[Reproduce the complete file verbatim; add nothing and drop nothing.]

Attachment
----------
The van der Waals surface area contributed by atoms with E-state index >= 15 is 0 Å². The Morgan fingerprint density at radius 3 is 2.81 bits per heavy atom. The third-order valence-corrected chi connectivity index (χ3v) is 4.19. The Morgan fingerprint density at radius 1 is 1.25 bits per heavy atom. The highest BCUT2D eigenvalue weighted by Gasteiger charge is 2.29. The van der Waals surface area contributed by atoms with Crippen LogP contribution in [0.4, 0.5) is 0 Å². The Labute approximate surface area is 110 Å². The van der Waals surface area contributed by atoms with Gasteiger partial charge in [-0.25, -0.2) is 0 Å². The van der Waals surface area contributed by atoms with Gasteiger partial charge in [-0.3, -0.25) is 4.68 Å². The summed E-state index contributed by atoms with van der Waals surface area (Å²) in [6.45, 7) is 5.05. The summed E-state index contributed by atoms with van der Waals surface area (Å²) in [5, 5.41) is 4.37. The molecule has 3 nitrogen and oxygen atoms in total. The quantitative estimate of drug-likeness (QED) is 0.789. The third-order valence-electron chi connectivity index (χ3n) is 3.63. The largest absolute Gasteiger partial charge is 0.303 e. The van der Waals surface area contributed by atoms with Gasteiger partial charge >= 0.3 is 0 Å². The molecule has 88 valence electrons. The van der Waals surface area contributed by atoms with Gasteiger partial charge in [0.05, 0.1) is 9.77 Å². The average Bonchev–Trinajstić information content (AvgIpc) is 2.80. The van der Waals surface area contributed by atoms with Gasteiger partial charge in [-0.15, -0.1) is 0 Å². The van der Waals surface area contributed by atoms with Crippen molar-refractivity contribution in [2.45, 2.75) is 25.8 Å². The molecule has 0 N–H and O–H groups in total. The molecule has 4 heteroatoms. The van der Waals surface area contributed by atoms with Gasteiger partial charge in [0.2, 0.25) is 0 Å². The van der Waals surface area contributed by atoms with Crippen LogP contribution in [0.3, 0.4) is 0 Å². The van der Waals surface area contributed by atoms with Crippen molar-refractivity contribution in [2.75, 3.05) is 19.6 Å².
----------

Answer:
The van der Waals surface area contributed by atoms with E-state index >= 15 is 0 Å². The Morgan fingerprint density at radius 3 is 2.81 bits per heavy atom. The third-order valence-corrected chi connectivity index (χ3v) is 4.19. The Morgan fingerprint density at radius 1 is 1.25 bits per heavy atom. The highest BCUT2D eigenvalue weighted by Gasteiger charge is 2.29. The van der Waals surface area contributed by atoms with Crippen LogP contribution in [0.4, 0.5) is 0 Å². The Labute approximate surface area is 110 Å². The van der Waals surface area contributed by atoms with Gasteiger partial charge in [-0.25, -0.2) is 0 Å². The van der Waals surface area contributed by atoms with Gasteiger partial charge in [-0.3, -0.25) is 4.68 Å². The summed E-state index contributed by atoms with van der Waals surface area (Å²) in [6.45, 7) is 5.05. The summed E-state index contributed by atoms with van der Waals surface area (Å²) in [5, 5.41) is 4.37. The molecule has 3 nitrogen and oxygen atoms in total. The quantitative estimate of drug-likeness (QED) is 0.789. The third-order valence-electron chi connectivity index (χ3n) is 3.63. The largest absolute Gasteiger partial charge is 0.303 e. The van der Waals surface area contributed by atoms with Gasteiger partial charge >= 0.3 is 0 Å². The molecule has 88 valence electrons. The van der Waals surface area contributed by atoms with Gasteiger partial charge in [0.05, 0.1) is 9.77 Å². The average Bonchev–Trinajstić information content (AvgIpc) is 2.80. The van der Waals surface area contributed by atoms with Gasteiger partial charge in [-0.15, -0.1) is 0 Å². The van der Waals surface area contributed by atoms with Crippen molar-refractivity contribution in [2.45, 2.75) is 25.8 Å². The molecule has 0 N–H and O–H groups in total. The molecule has 4 heteroatoms. The van der Waals surface area contributed by atoms with Gasteiger partial charge in [0.2, 0.25) is 0 Å². The van der Waals surface area contributed by atoms with Crippen LogP contribution in [0.3, 0.4) is 0 Å². The van der Waals surface area contributed by atoms with Crippen molar-refractivity contribution in [2.75, 3.05) is 19.6 Å².